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OSHA Says 11 Texas Oilfield Deaths Could Have Been Prevented

When we talk about making improvements to anything in life, we often look to the past to determine how to move forward. This is true in the arena of workplace safety as well. OSHA likely bases its rules around safety off of what has worked or hasn't worked in the past. Because these rules are often based on real life situations, it is imperative that companies adhere to them in order to keep their employees safe. Unfortunately, not all companies do.

Recently, the San Antonio Express-News investigated OSHA records about the Eagle Ford Shale dating back to 2009. What reporters found was that in 11 worker deaths, OSHA found safety violations. Although the oil industry is inherently dangerous to work in, that does not mean employers do not have to keep their facilities up to safety standards.

If oil companies do not adhere to workplace safety rules put in place by OSHA, they may face substantial fines or other consequences. In the case of these fatal accidents, reporters found that each fatality ended up costing the companies an average of $6,100 -- a small price for such devastating accidents.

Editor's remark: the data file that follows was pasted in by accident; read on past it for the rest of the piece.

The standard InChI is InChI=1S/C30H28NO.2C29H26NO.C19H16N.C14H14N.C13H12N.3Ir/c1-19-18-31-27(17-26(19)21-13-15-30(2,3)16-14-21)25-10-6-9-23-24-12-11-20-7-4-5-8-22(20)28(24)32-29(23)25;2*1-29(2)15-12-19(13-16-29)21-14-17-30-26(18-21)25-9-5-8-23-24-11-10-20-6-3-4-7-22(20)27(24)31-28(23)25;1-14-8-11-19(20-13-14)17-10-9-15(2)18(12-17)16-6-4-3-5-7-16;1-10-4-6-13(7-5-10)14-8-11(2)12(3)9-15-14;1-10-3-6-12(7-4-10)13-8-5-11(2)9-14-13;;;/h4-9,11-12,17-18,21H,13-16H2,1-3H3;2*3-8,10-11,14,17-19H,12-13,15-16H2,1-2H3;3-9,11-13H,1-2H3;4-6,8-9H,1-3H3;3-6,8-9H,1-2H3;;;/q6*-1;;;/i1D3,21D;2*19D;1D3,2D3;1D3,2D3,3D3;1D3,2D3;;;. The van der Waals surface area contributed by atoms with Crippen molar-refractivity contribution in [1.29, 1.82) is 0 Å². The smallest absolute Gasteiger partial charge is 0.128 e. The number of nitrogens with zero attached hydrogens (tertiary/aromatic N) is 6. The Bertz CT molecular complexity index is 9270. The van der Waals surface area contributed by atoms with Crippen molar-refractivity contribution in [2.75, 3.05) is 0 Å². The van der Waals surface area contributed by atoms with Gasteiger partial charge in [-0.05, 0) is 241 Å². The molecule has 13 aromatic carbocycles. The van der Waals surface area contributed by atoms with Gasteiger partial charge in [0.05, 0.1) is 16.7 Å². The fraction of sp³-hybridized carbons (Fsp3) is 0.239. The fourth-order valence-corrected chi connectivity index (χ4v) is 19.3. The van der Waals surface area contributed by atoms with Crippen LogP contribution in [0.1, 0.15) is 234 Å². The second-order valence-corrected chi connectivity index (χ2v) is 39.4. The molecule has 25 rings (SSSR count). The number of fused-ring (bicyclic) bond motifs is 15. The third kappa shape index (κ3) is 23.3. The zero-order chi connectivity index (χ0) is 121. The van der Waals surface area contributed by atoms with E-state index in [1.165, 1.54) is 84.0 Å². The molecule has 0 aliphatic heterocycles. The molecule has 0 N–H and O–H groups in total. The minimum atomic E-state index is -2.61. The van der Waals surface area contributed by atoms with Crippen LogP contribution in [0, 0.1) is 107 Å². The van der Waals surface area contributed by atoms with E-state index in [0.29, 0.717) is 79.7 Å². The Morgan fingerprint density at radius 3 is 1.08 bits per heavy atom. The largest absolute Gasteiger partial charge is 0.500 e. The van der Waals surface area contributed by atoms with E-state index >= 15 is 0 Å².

Some people may wonder how a fine that a large oil company will hardly feel can help prevent further deaths. For some, says the area director for OSHA in Corpus Christi, the violations are enough of a deterrent. Companies want to attract employees and maintain good reputations in their industries. Because of this, the area director says many are willing to make changes to avoid OSHA investigations and further violations.

Losing a loved one in a workplace accident is something no one wants to imagine. Finding out that your loved one's death was possibly the result of an employer's negligence may be even more difficult to deal with. However, there are ways to hold a workplace accountable. An experienced attorney can help a person who has lost a loved one to a workplace accident take legal action.

Source: ABC 13, "OSHA: Safety violations found in oilfield deaths," Feb. 17, 2013

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